First you stated agreement with Roderick Fitts that within every act of free will there is, at least on an implicit level, a recognition of the Law of Causality. That would imply that someone understands causation before one exercises free will by choosing one alternative over another. But then you argue that for someone to arrive at a sophisticated, philosophically literate understanding of the Law of Causality, one must both exercise free will and, at least on an implicit level, acknowledge the existence of one’s own free will. But that would imply that someone acknowledges his own free will before coming to understand causation. Well, which is it?

Here is the difference: you do not need to engage in a conscious, long-term decision-making process to grasp causation on a primitive, implicit level. However, for you to gain a sophisticated, philosophically literate comprehension of the Law of Causality, you do need to engage in a conscious, long-term decision-making process while recognizing, at least on an implicit level, that this is an implementation of free will. Therefore, this is what happened: Spinoza first understood causality on a primitive, implicit/unconscious level. It was with that primitive, implicit/unconscious acknowledgment of causality that he first exercised free will. Then he exercised free will in order to gain his sophisticated, philosophically literate comprehension of the Law of Causality.

As noted by child researcher Alison Gopnik in her book The Philosophical Baby, psychologists have conducted controlled experiments on babies that evince that this is the case. In both the control and experimental samples, a baby is placed under a mobile. In the experimental sample, the mobile is tied to the baby’s leg and, when the baby moves her leg, it moves the mobile. In the control sample, nothing ties the baby to the mobile; the mobile moves independently. The babies in the experimental sample stare at the mobile for longer periods of time than do the babies in the control sample, and it is always after the baby has caused the mobile to move. From this, the psychologists infer that the babies in the experimental sample show more interest than those in the control sample exactly because the babies in the experimental sample are first coming to grasp, at least implicitly, that it is their own movements that are causing the mobile’s movements.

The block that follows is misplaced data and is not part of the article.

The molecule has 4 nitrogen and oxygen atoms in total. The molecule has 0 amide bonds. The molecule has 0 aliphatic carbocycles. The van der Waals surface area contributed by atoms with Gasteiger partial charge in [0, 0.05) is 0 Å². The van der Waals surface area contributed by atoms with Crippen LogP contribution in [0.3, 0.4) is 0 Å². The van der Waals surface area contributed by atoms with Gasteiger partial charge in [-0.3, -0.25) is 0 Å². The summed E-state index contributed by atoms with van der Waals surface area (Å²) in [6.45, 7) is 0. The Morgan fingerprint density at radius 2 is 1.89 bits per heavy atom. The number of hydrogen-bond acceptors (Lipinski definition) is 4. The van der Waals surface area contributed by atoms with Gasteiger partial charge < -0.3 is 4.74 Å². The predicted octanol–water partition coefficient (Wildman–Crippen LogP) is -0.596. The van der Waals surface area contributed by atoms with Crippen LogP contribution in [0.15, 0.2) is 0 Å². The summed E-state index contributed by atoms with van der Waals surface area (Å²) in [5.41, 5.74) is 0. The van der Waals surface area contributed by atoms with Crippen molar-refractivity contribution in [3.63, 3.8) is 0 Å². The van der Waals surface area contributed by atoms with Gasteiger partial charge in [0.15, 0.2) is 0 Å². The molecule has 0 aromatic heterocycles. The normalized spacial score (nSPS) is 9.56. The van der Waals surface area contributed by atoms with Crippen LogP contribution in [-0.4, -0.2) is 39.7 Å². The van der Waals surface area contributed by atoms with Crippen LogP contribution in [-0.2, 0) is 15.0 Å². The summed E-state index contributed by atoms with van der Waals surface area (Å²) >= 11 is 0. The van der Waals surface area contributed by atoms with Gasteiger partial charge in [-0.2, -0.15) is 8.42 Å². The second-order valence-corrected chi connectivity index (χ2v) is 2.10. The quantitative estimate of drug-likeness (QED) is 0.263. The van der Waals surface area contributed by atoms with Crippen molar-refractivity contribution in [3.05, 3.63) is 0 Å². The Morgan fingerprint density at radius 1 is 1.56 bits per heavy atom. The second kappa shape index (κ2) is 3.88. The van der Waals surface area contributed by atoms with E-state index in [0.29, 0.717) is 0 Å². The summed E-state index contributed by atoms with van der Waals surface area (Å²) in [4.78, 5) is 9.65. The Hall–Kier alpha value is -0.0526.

This suggests that when a person first comes to understand causality on an implicit, primitive level, that was not the result of some conscious decision. However, we do know that when someone gains a strong and sophisticated philosophical understanding of the Law of Causality, such as Spinoza’s, that is attributable to that person making the conscious long-term decision to study the Law of Causality. And we know that that conscious, long-term decision, picked among various possible options, was an exercise in free will.

Hence, Spinoza both exercised free will and implicitly (but not consciously) understood his own free will in order to come to his sophisticated, philosophically literate comprehension of the Law of Causality. But then he improperly invoked that sophisticated, philosophically literate comprehension of the Law of Causality to deny the existence of free will. That is how his argument commits the Stolen Concept fallacy.

And here is another way that that happens: recognition of any entity as an object that is impacted upon is contingent on the presence of a subject (a conscious observer, such as you) observing that entity as an object. In this context, “object” refers to an entity being observed and the “subject” refers to the consciousness that is observing the object. That is, the subject is a conscious person doing the observing (in this case, you in particular). In this context, the “subject” has agency; it can choose which particular objects it does or does not place its focus upon. In Spinoza’s argument, all conscious, decision-making humans are treated only as objects that are acted upon; his argument overlooks that there are any subjects possessing any agency. But no entities could be recognized as objects if not for there being a subject — you — to focus on them. And which objects you do or do not focus on, depends on your agency — that is, your exercise of free will.

No, Spinoza, an understanding of causality does not preclude free will. On the contrary, a recognition of causality, at least on an implicit and simple level, is what helps someone exercise free will.

On September 2, 2017, I changed every use of the word causation to the word causality.